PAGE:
Before you can do something, you have to think it. (This is part of a series related to my novel, “Burnout Fever”, which is available for the Nook reader and app. Catch up from the links listed here or here.”)
Part 3 of a series
By P. Orin Zack
“Looks like someone already thought of it,” Gisella Killarney said as she set a double-tall mocha down in front of Melissa Fox. Constitutional Evolution’s redheaded gamer slid into the second chair at the small table and glanced at the sketch her blond friend was touching up. Both wore light jackets and jeans. They’d been chatting over an aimless walk through Georgetown.
Melissa fuzzed out some graphite with her thumb, then set her pencil down and reached for the cup. “For real? Sun Tzu’s been abducted by peaceniks?”
“Yep. The University of Victoria brought it up at the ‘Art of War’ Symposium in Beijing. 1998. They dubbed it ‘peacefare’. Or, in the Chinese, ping-fa.”
“Well, foo on that! Where’d they go with it?”
Gisella took a sip, and eyed a young stud just entering the D.C. coffee shop. “Not where you were, that’s for sure. But they did make some good points we can use.”
“Yeah. Like recognizing that unilateral disarmament ain’t gonna cut it. But they seemed more concerned with remapping Sun Tzu’s underlying constants than with the process itself. The folks from BC figured you still need some kind of moral law for the foundation of it all, and then swapped out Heaven and Earth for science and relevant solutions as the context it all happens in.”
Melissa watched the busy barista behind the counter for a few seconds, then flipped to a fresh page and fluttered the pencil between her fingers. “What about leadership? I thought Sun Tzu was all about top-down command and control, generals moving soldiers around, like pawns in some live-fire board game.”
“He was. Of course, that’s part of the process he was modeling. For peacefare – ping fa – the community is the actor. But they wimped out and pegged it on nations, which cuts the people out of the action anyway.”
“Then let’s lay out our own take on it, and see where we end up.” She flipped her pencil to writing position and tapped the paper. “The way I see it, the process Sun Tzu was modeling comes down to four activities. Assessing the enemy’s strengths and weaknesses, devising actions to exploit those weaknesses, amassing tools to implement the actions, and then engaging the enemy.”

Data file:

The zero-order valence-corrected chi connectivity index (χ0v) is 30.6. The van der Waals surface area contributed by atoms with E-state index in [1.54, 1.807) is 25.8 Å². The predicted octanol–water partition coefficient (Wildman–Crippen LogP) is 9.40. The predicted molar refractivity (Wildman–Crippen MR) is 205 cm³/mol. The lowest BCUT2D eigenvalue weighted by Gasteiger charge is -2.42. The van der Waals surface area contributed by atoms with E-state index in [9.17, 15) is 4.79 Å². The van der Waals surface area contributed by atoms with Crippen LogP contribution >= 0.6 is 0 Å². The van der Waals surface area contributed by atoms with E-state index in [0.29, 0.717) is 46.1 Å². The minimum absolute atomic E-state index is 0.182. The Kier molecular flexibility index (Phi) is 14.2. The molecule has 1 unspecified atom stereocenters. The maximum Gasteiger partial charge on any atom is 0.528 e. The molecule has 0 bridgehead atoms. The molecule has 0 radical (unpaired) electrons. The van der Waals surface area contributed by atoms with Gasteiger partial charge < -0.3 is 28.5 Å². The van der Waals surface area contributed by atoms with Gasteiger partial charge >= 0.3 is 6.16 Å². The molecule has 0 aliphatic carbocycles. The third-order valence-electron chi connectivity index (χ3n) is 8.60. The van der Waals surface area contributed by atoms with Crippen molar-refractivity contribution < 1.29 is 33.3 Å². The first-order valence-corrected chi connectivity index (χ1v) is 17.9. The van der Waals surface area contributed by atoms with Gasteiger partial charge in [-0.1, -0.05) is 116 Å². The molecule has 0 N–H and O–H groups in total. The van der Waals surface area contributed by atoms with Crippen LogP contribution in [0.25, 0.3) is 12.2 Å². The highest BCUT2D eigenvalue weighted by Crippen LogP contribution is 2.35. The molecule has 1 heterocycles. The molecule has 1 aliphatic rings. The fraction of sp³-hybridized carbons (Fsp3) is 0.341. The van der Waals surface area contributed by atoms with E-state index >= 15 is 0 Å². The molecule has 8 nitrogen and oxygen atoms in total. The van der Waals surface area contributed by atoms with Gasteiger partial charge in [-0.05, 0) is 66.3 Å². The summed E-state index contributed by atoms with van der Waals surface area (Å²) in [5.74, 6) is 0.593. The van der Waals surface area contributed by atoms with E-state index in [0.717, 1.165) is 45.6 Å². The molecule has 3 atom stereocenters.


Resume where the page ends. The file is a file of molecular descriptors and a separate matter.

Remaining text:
“Um.” The guy Gisella had noticed earlier was standing nearby, cup in hand. “Aren’t you forgetting something?”
Melissa looked up at him. Five-eight or so, face fur, puzzled expression. “You’ve studied Sun Tzu?”
He shrugged. “Only tangentially. Mind if I join you? This sounds interesting.”
“Pull up a seat. What’s your interest?”
He swung a chair from the next table around, and slid in. “I’m Richard, by the way.” He exchanged handshakes with them. “The Art of War sort of fell on me one day at a book store. I was looking for something on psychic self-defense, and thought it might be useful to get something on strategy under my belt.”
Gisella grinned. “Fell on you?”
“Yeah. Off a high shelf. Books have a way of making themselves known when they want me to read them. I have a tendency to go with synchronicity. So I figured your chat might be why I dropped in here just now.”
“Works for me. So what did we forget?”
Richard tapped the list Melissa had just scribbled. “This third step, making the weapons. That generally happens well before Sun Tzu’s Commander has assessed the situation and understands the dynamics. He’s usually stuck with tools that came from some earlier conflict. So you really only have three steps.” He smiled at Gisella. “Where were you going with the thought? It sounded like you were about to run a mutation.”
“Kinda, yeah. We’re using him to see what peacefare would be like.”
“Oh, I get it. Like warfare. Sure. So, what was you’re thought?”
Melissa drew an arrow from ‘making tools’ towards the top of the page, and struck out the last part of the second step. “Well, instead of the commander coming up with ways to attack your enemy’s weaknesses, the community would develop actions that use the combined capabilities of both sides for mutual benefit.”